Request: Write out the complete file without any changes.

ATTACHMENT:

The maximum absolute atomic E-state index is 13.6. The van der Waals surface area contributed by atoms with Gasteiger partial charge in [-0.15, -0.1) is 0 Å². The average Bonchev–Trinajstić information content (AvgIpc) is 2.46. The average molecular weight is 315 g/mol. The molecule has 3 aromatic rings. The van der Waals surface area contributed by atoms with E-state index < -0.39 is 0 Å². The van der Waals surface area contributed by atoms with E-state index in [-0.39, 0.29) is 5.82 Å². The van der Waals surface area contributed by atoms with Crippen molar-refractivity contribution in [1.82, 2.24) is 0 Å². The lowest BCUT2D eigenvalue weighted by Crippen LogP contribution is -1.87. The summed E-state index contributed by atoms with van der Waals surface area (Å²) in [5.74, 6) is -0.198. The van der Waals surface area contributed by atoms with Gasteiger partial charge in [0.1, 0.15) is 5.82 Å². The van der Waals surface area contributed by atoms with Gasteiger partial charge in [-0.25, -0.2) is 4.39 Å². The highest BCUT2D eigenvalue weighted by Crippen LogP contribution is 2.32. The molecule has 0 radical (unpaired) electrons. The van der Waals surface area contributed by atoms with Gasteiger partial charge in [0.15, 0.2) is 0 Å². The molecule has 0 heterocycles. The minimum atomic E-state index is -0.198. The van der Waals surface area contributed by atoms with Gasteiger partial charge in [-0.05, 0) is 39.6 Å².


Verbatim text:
The maximum absolute atomic E-state index is 13.6. The van der Waals surface area contributed by atoms with Gasteiger partial charge in [-0.15, -0.1) is 0 Å². The average Bonchev–Trinajstić information content (AvgIpc) is 2.46. The average molecular weight is 315 g/mol. The molecule has 3 aromatic rings. The van der Waals surface area contributed by atoms with E-state index < -0.39 is 0 Å². The van der Waals surface area contributed by atoms with E-state index in [-0.39, 0.29) is 5.82 Å². The van der Waals surface area contributed by atoms with Crippen molar-refractivity contribution in [1.82, 2.24) is 0 Å². The lowest BCUT2D eigenvalue weighted by Crippen LogP contribution is -1.87. The summed E-state index contributed by atoms with van der Waals surface area (Å²) in [5.74, 6) is -0.198. The van der Waals surface area contributed by atoms with Gasteiger partial charge in [0.1, 0.15) is 5.82 Å². The van der Waals surface area contributed by atoms with Gasteiger partial charge in [-0.25, -0.2) is 4.39 Å². The highest BCUT2D eigenvalue weighted by Crippen LogP contribution is 2.32. The molecule has 0 radical (unpaired) electrons. The van der Waals surface area contributed by atoms with Gasteiger partial charge in [0.15, 0.2) is 0 Å². The molecule has 0 heterocycles. The minimum atomic E-state index is -0.198. The van der Waals surface area contributed by atoms with Gasteiger partial charge in [-0.05, 0) is 39.6 Å².